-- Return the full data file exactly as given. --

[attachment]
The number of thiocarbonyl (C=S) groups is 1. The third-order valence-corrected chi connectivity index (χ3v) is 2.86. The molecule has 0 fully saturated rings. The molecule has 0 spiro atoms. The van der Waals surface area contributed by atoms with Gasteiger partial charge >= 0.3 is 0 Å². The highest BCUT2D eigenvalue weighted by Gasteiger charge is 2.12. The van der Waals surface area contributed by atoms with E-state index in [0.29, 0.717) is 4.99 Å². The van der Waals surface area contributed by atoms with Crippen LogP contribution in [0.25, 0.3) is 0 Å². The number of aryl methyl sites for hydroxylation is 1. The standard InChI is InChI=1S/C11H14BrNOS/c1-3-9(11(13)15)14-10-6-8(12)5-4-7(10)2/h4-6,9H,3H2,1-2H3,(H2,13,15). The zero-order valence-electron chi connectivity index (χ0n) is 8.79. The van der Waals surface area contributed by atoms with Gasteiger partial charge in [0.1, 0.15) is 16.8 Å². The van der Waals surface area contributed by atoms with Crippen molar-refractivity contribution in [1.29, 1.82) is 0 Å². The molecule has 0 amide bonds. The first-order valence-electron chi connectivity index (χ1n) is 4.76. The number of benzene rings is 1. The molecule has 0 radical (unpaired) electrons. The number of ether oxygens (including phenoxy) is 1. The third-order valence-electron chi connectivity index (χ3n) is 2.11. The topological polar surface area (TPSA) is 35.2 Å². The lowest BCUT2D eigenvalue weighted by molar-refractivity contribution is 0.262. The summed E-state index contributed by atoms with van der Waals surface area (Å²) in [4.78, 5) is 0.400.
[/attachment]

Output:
The number of thiocarbonyl (C=S) groups is 1. The third-order valence-corrected chi connectivity index (χ3v) is 2.86. The molecule has 0 fully saturated rings. The molecule has 0 spiro atoms. The van der Waals surface area contributed by atoms with Gasteiger partial charge >= 0.3 is 0 Å². The highest BCUT2D eigenvalue weighted by Gasteiger charge is 2.12. The van der Waals surface area contributed by atoms with E-state index in [0.29, 0.717) is 4.99 Å². The van der Waals surface area contributed by atoms with Crippen LogP contribution in [0.25, 0.3) is 0 Å². The number of aryl methyl sites for hydroxylation is 1. The standard InChI is InChI=1S/C11H14BrNOS/c1-3-9(11(13)15)14-10-6-8(12)5-4-7(10)2/h4-6,9H,3H2,1-2H3,(H2,13,15). The zero-order valence-electron chi connectivity index (χ0n) is 8.79. The van der Waals surface area contributed by atoms with Gasteiger partial charge in [0.1, 0.15) is 16.8 Å². The van der Waals surface area contributed by atoms with Crippen molar-refractivity contribution in [1.29, 1.82) is 0 Å². The molecule has 0 amide bonds. The first-order valence-electron chi connectivity index (χ1n) is 4.76. The number of benzene rings is 1. The molecule has 0 radical (unpaired) electrons. The number of ether oxygens (including phenoxy) is 1. The third-order valence-electron chi connectivity index (χ3n) is 2.11. The topological polar surface area (TPSA) is 35.2 Å². The lowest BCUT2D eigenvalue weighted by molar-refractivity contribution is 0.262. The summed E-state index contributed by atoms with van der Waals surface area (Å²) in [4.78, 5) is 0.400.